Shares in Aggreko, the world's largest provider of temporary power, climbed 4.9 percent, topping the FTSE 100, with traders citing talk on the FT Alphaville website that it may be the subject of bid interest from Swiss engineering group ABB. Aggreko declined to comment.
U.S. non-farm payrolls, due at 1:30 p.m. BST, are forecast to have fallen 100,000 after declining 131,000 in July, according to a Reuters survey.
The FTSE 100 was up 28.2 points or 0.5 percent at 5,399.24 at 11:37 a.m. BST, extending its gains to the sixth session. The UK benchmark is up 3.8 percent so far this week and is on track to end a three-week losing streak.
Autonomy advanced 3.4 percent, making it among the top FTSE 100's gainers and extending Thursday's 5.2 percent rise on expectations that the UK software maker could be a bid target.
Index heavyweight Vodafone rose 0.4 percent after both Deutsche Bank and BofA Merrill Lynch raised their price target on the mobile phone operator.
Jobs data this afternoon will have to be exceptionally poor for this market to get a knock on...If we were going to break (lower), we would have broken last week but we haven't, Jawaid Afsar, trader at Securequity, said.
Having said that, we have a very good run this past week. If we do pull back, it's going to be just profit taking, no serious damage.
Fears about the state of the global recovery have eased somewhat this week on surprisingly strong manufacturing data from the United States and China, while economic figures from Australia also improved confidence.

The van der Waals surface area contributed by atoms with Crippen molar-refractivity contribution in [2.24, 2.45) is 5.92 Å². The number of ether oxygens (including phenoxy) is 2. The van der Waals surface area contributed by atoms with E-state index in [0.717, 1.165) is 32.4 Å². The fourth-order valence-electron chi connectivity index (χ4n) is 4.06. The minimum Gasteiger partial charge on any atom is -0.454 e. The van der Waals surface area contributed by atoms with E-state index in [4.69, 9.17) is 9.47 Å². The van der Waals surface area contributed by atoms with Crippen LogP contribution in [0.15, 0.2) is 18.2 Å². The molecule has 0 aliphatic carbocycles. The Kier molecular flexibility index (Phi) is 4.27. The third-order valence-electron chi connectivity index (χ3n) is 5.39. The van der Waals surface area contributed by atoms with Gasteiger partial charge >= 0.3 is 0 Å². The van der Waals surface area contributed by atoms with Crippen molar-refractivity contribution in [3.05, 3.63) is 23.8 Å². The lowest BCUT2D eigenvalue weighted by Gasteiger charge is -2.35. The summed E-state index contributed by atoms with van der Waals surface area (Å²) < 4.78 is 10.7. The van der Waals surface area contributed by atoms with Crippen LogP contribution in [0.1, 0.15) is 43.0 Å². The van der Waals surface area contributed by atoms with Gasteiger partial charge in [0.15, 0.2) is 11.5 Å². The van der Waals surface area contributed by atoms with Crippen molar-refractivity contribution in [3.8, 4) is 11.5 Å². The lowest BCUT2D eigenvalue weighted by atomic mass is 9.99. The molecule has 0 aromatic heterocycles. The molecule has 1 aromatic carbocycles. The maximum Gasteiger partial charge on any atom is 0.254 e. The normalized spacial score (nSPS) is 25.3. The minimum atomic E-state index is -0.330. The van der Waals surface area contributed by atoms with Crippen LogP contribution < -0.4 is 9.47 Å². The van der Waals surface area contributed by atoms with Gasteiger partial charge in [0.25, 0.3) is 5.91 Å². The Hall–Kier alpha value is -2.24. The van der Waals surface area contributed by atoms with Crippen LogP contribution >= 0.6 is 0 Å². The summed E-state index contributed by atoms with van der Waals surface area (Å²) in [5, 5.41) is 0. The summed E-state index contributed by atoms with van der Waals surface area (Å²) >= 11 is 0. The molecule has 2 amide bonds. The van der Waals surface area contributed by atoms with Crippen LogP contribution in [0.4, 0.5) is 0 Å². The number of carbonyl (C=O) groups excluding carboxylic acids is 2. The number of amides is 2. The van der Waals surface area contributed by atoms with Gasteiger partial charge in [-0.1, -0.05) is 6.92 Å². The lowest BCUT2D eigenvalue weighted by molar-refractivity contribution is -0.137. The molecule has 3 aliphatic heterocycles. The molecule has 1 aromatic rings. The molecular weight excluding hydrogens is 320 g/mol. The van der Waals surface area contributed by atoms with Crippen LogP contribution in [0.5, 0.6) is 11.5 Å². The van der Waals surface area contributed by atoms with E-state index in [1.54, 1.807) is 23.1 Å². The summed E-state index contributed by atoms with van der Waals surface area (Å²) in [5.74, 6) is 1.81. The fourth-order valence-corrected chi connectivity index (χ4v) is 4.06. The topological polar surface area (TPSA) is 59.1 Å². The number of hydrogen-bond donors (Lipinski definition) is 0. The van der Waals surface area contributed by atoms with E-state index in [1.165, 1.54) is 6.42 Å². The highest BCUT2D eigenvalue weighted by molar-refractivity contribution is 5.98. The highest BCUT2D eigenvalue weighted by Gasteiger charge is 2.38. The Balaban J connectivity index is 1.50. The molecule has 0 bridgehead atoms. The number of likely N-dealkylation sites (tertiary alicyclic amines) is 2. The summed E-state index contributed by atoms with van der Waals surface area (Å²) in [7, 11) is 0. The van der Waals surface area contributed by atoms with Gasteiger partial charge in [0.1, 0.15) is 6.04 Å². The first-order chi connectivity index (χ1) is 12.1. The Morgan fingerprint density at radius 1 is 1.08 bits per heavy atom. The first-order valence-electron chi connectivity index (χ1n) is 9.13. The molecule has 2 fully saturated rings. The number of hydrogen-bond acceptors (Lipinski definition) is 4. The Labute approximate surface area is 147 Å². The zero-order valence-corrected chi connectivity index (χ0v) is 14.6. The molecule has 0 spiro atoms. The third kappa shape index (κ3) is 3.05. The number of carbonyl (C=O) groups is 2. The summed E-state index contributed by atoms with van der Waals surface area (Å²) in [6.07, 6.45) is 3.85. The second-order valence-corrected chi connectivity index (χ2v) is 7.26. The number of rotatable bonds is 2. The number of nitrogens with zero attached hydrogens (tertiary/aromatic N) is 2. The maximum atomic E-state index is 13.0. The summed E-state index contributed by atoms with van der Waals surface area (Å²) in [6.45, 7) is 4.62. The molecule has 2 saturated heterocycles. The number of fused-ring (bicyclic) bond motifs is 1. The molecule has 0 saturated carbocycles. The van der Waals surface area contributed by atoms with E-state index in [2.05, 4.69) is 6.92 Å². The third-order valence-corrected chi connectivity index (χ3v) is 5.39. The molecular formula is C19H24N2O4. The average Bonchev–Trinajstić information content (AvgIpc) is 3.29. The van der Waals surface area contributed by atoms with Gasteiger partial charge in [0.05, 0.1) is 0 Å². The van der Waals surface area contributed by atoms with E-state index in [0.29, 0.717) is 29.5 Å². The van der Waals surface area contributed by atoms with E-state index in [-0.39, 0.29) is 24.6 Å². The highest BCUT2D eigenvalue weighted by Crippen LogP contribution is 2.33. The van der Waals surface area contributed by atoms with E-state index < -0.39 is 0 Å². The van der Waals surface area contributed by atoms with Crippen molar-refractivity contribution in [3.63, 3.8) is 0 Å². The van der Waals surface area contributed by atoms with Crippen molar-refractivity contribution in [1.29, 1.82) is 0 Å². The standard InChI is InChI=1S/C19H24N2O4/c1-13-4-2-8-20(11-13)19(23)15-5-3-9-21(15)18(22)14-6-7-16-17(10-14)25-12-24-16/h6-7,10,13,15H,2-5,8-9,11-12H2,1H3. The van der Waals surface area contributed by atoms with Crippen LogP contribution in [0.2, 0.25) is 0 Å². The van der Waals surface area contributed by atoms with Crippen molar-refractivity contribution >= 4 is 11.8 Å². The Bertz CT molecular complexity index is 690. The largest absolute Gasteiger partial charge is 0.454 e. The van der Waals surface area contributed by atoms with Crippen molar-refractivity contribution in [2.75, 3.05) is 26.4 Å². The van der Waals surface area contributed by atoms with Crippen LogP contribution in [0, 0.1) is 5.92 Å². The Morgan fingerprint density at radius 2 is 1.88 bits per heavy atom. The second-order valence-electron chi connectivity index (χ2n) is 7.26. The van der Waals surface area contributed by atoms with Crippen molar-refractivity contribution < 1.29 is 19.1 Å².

The FTSE 100 volatility index fell 3.2 percent, hitting a one-week low and indicating a firmer appetite for risk.
We had a bit last week felt like Armageddon with the magnitude of the deterioration of the U.S. housing numbers and the durable goods, said Philip Lawlor, investment strategist at Smith & Williamson.
You get a bit of rebound, the market got very oversold, he said. There is a bit of an asymmetric in the market at the moment...It the labour market numbers came out 50,000 stronger than expected, you will get a much bigger reaction on the upside than if they actually come out 50,000 weaker.
Economy-sensitive banks gained 0.7 percent, with Barclays
up 2.1 percent and Standard Charatered rising 1.1 percent.
Despite the recent gains, the FTSE 100 is still looking cheaper than other major indexes. It carried a one-year forward price-to-earnings of 9.55 times, compared with U.S. S&P 500's
11.55 and Germany DAX's 9.87, according to Thomson Reuters Datastream.
(Graphics by Scott Barber and additional reporting by Simon Falush; Editing by Michael Shields)